Stupid Celebrity Trademarks
What is it about celebrities and their “brands” that seems to almost require a ridiculous trademark? Having talent, being beautiful, and socializing with the choicest of companions isn’t enough anymore — these celebrities have sought to acquire a trademark that will distinguish them from among the rest of the A-listers.
Since we have the misfortune of having one of the most catchphrase-est Presidents of all time in the White House, we thought that this would be a great time to check out some other celebrities and their awful trademarks.
1. “Make America Great Again”
Let’s just get this one out of the way. As much as it’s painful to call our sitting President a “celebrity,” his well-known slogan “Make America Great Again” has been one of the most polarizing phrases of the year. He applied to trademark the phrase in 2012, shortly after second Obama victory, but the phrase wasn’t actually officially awarded a trademark until 2015.
Although Trump has maintained for years that he came up with the phrase completely on his own — surprise, surprise — it turns out that’s not actually true. In 1980, Ronald Reagan and George H.W Bush used the very-similar phrase “Let’s Make America Great Again” in their campaign for the White House. A vaguely racist phrase that’s actually stolen from greater men sounds exactly like the Trump brand.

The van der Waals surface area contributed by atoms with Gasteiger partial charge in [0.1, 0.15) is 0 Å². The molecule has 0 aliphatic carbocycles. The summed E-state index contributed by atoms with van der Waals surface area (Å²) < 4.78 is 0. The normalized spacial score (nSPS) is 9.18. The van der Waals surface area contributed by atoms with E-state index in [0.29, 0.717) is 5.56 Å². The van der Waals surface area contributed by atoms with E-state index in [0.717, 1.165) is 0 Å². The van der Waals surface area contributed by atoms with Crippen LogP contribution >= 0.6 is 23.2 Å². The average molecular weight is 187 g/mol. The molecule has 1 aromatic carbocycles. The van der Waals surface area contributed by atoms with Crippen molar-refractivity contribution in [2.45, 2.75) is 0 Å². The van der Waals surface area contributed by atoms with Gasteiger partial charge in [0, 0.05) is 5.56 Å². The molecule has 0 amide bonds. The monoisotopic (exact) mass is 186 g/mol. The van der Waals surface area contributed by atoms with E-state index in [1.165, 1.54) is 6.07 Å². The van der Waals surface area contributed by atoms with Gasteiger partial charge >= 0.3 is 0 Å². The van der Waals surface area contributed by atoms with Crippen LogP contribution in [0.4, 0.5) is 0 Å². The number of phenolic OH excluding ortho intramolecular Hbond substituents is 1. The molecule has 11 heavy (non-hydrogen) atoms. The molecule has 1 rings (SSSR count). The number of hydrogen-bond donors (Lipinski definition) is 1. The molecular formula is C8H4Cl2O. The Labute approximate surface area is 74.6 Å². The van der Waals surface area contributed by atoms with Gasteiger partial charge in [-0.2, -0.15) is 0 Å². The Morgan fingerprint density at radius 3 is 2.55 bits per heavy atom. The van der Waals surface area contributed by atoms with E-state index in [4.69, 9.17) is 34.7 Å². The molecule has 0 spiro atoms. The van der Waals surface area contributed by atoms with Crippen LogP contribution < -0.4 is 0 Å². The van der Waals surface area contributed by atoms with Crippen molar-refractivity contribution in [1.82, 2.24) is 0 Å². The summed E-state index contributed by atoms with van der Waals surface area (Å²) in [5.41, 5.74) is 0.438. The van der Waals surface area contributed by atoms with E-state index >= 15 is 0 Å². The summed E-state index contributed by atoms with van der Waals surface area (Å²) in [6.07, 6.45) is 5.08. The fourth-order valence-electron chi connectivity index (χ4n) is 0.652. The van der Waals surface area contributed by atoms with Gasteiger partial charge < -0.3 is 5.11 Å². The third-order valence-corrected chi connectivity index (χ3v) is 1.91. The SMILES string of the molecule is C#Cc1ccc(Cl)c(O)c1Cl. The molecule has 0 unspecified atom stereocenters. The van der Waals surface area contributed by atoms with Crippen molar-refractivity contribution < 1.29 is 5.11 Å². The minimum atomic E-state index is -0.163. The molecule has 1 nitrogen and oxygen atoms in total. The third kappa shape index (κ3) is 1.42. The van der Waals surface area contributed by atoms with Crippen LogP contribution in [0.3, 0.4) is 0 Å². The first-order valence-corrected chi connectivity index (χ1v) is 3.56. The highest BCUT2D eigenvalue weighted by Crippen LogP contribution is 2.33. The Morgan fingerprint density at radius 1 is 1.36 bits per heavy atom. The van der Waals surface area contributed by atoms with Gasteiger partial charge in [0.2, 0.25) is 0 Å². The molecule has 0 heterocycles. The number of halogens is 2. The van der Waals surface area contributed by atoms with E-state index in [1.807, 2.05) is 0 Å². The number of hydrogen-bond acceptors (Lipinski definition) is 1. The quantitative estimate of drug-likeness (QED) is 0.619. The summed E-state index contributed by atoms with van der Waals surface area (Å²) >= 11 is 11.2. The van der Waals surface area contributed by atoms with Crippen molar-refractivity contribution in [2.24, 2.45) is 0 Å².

2. “Party like it’s 1989”
When Taylor Swift’s album 1989 came out in 2015, she was so confident that her songs would become instant hits that she began trademarking certain phrases from the album’s lyrics. “Party like it’s 1989” was just one of them, but there are several others including exciting lines like “nice to meet you, where you been” and “this sick beat” were also trademarked by T-Swift in the same application.
The logic behind applying for all these trademarks was to prevent other people from taking advantage of the phrases for merchandising purposes. This way, Taylor is the only one that can make money off 1989 branded merch.
3. “That’s hot”
Although she’s mostly settled down to a quiet life of being a DJ and perfume magnate, once upon a time, Paris Hilton had to fight for her moment in the spotlight. One of the first “celebutantes,” her combination of wealth, beauty, and utter willingness to do anything for attention made her a fixture in the Hollywood scene of the early 2000s.
In order to keep her name in the spotlight, Hilton trademarked her signature catchphrase, “that’s hot,” and actually won an injunction against Hallmark Greeting Cards for using the phrase without her permission. However, according to the U.S. Patent and Trademark Office, the trademark only applies to alcohol and clothing moving forward.